Building Relationships With Legislators
As an advocate focused mostly on healthcare policy and legislative advocacy, I am often asked how I connect with, and establish relationships with my legislators. Here are some of my tips to help you strengthen connections with your legislators. Please note, I live in the United States. While some of the governmental systems I reference differ from other countries, some of the tips I share can be utilized by advocates living throughout the world.
Establish relationships with local and state government
As advocates, too often we only focus on our Federal House of Representatives, Senators and/or Governor. However, it is beneficial to establish relationships with your local and state government officials as well, such as: Township Trustees, City Council Representatives, City Mayors, County Commissioners, County Executives, State House of Representatives, and your State Senate.
These government officials are just as important as those working in your federal government and governor’s office. Many of these individuals serving on the local level will move into higher positions in government such as State Governors, State Attorney General, Congress or U.S. Senate. So, it's beneficial to connect and build relationships with your local government officials because many of these individuals will move into a higher position in government. Thus, they will be in a better position to support your legislative advocacy efforts.
Sign up to receive email newsletters and updates from your local, state, and federal legislators
These newsletters will help you stay abreast of current issues your legislators are addressing and provide insight on how proposed or established legislation may impact your communities and advocacy efforts. Further, legislators will often use the email newsletter forum to inform their constituents of any upcoming events, meet and greets, round table discussions with constituents, or resource events which you can attend and interface with your legislator or their staff.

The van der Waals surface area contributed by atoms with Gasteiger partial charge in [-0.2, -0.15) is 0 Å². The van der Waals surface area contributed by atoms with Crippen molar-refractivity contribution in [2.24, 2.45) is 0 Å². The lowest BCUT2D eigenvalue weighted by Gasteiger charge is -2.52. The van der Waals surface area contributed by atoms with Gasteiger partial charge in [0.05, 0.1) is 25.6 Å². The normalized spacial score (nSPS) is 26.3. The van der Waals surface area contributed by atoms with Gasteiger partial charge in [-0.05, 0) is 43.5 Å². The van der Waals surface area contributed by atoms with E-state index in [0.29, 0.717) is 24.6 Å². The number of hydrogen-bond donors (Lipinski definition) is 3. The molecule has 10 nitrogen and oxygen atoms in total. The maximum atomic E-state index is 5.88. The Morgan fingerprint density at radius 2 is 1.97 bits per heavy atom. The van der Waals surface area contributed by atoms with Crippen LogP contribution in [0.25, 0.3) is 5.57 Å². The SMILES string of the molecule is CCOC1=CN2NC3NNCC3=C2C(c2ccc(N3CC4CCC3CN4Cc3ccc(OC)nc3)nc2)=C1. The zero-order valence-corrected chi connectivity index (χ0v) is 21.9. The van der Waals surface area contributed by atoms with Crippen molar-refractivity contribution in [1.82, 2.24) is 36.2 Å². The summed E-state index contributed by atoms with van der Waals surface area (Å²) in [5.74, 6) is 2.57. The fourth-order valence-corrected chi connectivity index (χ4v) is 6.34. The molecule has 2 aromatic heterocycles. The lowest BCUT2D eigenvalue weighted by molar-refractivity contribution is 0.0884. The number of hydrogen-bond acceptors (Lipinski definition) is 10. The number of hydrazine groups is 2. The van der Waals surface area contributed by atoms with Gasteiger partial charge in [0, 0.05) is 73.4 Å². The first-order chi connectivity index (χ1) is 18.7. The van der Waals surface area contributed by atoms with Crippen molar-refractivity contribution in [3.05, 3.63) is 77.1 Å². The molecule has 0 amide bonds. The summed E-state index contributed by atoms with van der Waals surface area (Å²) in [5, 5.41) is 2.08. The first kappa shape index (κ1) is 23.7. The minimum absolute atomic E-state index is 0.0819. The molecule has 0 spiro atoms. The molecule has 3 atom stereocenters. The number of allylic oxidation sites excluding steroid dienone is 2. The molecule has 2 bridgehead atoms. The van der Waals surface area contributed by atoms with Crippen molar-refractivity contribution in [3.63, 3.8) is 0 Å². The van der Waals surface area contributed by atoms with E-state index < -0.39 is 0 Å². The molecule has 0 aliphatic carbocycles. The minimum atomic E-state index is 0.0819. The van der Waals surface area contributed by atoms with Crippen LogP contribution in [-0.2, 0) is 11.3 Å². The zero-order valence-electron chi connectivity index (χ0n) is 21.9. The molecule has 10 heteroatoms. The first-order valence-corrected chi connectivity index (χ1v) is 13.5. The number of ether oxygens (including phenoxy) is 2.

Check your legislator’s calendar
You can do this on their website for any upcoming health and/or resource events, meet and greets, community events, or constituent specific “panel discussions” that you can attend, in order to continue relationship building with your legislators. I recommend reviewing your local, state, and federal legislators’ website calendar monthly to check for new events or events that are rescheduled.
Follow your local, state, and federal legislators on social media
With the expansion of social media platforms, most government officials are utilizing these tools to share information in real time. This helps keep you on top of the issues they are working on that impact the communities you represent.
Further, most government leaders, or their staff, will post upcoming community events or town halls. In addition, they sometimes use social media to poll the public on community issues. This is yet another way to represent your communities, engage in advocacy via social media, and provide helpful insight/information on issues impacting your communities.
Become a resource vendor
If you have a non-profit, and your legislator is hosting a health, community, or veteran resource event, I recommend contacting your legislator’s office by phone, and request information on how your organization can register to be a “resource vendor” at these types of events. Not only will you be able to outreach people in your local community, but this also keeps your advocacy and organizational efforts on your legislator’s radar.
Attend town halls
Local, state, and federal legislators will often host telephone, virtual or in person “town halls” to meet with constituents, to update their constituents on the legislation they are working on to improve systems and discuss any concerns impacting their constituents.
Further, town halls provide updates on any issues, or potential laws, that can impact the communities you represent. It also keeps you “fresh” in your legislator’s mind as a leader of the community. As a side note, it may not seem that current issues will impact your communities directly, but keep in mind we are supporting various groups of people, within our advocacy space. To tie this in, I will give a personal example.
My Federal Congressional Representative serves on the Farm/Agriculture sub-committee and the Science and Technology sub-committee. While these congressional committees may not seem to directly impact the communities I represent, nor my advocacy initiatives, I have individuals in my communities who live in rural/farm areas. I have individuals who have difficulty in accessing farm fresh foods. Moreover, I represent some individuals who upstarted small farm homesteads in various parts of the country.